As a very short man has told me many times, “Only one-tenth of one percent of golfers give a crap about golf course architecture. Not everyone’s a nut like you.”
He’s right. I know I have a problem. Where some people would walk a mile for a Camel (cigarette, not the animal), I’d walk a mile into the woods, again, to find green complexes from a deceased golf course that was mundane when it existed.
I also know that it is unfair to expect a significant number of golf writers to understand course design and so when they rave about the latest Tom Fazio design that has all the strategy of 40-yard sprint, I let it go.
There are times, however, when something needs to be said. A story on the the 50th anniversary of the Golden Horseshoe Golf Club in the May 2013 issue of U.S. Airways Magazine is one of those articles.
In it, the author writes of the Gold Course, the 1963 Robert Trent Jones design: “Today the course still stands as one of the best examples of traditional golf-course architecture in the world.”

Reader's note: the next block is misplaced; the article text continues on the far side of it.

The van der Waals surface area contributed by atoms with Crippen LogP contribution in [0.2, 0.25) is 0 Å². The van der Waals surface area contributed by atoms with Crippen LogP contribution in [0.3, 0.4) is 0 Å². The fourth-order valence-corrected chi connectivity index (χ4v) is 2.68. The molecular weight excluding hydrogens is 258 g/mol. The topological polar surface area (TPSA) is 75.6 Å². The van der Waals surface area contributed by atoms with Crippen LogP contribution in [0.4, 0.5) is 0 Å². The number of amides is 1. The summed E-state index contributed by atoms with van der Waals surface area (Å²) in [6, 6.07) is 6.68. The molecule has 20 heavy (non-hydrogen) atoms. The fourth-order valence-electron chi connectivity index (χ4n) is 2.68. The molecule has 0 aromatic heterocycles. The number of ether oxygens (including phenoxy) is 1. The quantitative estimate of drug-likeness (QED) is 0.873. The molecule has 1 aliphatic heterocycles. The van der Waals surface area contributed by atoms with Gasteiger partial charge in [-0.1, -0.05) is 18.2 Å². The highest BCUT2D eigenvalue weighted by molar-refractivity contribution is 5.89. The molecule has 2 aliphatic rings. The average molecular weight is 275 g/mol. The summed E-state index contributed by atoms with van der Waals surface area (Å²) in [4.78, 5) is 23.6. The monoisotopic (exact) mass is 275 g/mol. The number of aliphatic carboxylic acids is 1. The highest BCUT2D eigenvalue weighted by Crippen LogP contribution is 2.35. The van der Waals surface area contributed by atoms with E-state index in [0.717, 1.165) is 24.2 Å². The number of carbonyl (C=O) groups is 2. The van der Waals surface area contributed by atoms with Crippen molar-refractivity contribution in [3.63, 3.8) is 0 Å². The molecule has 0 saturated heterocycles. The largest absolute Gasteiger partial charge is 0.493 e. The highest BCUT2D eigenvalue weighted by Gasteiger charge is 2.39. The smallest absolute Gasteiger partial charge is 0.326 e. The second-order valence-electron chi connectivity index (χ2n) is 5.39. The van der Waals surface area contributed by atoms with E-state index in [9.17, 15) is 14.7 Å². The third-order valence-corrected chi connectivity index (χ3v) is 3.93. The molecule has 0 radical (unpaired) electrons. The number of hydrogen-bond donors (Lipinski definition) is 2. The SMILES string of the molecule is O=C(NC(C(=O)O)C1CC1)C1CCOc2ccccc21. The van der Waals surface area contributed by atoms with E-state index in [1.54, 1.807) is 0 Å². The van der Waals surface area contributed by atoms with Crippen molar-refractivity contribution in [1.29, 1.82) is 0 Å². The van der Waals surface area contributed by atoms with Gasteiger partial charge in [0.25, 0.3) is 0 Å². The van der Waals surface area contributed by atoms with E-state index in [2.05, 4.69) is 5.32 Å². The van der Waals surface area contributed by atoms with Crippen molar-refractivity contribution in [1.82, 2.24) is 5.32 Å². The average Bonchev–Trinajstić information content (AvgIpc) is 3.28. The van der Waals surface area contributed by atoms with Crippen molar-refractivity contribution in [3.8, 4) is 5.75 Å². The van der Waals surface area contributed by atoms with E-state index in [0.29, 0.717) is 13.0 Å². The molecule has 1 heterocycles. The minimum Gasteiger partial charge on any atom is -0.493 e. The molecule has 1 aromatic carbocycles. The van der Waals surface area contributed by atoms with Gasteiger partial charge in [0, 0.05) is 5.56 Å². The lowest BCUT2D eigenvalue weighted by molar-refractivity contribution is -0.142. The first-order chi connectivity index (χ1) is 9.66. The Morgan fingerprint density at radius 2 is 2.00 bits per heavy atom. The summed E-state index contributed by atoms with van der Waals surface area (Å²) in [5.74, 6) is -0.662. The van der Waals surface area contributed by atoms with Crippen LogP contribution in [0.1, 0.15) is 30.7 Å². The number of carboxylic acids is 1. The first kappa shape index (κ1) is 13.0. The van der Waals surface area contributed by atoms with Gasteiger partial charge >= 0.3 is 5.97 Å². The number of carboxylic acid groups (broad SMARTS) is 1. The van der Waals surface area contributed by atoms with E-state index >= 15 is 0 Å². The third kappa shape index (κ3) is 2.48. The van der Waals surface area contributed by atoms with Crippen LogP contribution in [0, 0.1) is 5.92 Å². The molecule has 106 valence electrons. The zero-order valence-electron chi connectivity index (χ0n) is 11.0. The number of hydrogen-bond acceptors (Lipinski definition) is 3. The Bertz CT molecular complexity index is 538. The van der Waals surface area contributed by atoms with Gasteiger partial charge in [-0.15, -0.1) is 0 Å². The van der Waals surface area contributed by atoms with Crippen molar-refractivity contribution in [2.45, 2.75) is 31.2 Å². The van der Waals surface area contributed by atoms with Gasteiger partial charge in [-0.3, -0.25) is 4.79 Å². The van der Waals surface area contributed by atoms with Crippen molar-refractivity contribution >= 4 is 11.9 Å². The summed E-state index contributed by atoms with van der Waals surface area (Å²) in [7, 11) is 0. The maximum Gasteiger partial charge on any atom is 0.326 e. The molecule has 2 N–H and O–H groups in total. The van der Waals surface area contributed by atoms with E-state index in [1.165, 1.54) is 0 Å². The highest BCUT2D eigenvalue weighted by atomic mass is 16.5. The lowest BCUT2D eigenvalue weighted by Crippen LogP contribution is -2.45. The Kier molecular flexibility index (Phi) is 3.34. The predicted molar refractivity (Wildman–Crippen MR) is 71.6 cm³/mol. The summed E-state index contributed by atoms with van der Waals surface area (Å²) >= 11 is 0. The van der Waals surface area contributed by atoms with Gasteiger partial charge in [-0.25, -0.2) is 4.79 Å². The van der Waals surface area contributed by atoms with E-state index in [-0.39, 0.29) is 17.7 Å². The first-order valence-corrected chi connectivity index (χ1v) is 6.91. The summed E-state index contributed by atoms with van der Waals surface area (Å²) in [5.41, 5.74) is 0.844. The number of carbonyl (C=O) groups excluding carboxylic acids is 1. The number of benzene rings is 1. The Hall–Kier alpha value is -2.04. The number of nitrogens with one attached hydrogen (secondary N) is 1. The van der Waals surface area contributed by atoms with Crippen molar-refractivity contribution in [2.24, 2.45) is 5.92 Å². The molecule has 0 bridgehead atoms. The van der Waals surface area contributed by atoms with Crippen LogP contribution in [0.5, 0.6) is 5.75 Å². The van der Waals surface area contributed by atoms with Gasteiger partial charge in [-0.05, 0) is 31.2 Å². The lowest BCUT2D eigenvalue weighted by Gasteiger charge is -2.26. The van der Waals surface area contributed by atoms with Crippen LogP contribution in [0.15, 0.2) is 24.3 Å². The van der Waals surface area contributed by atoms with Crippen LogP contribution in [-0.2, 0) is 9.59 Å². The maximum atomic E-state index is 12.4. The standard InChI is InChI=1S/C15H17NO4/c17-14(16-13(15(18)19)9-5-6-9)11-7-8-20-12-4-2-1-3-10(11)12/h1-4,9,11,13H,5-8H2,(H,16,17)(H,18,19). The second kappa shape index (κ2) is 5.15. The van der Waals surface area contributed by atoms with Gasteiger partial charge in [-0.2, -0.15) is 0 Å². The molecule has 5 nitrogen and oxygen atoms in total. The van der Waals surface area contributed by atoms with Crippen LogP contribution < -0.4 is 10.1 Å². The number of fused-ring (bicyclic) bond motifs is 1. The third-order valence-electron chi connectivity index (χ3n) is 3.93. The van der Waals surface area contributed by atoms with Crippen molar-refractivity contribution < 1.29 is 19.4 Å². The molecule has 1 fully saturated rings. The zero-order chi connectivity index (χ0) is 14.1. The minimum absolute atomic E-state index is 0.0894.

Robert Trent Jones could write eloquently about traditional architecture but when it came to putting his bulldozers where his pen was he failed spectacularly, producing modern golf courses that were heavy on penalty and light on strategy. Strategy is the most important component of all the great traditional designs.
Take a gander at the illustrated flyover of the holes and stop when you find strategy off the tee, other than the tactic of hitting the ball long and in the middle of the fairway. Every fairway bunker is in the rough. There are no cross or diagonal hazards.
Nearly every non-par-3 green is bottlenecked by bunkers in front, preventing all but the most perfect of run-up shots, at least on the holes where rough doesn’t cut off that play altogether. Most of the putting surfaces of those same holes are built up above the natural grade and have a sharp incline leading to the green top.
The four par-3s are all downhill requiring a shot over water and three over sand.
There is nothing traditional about any of it.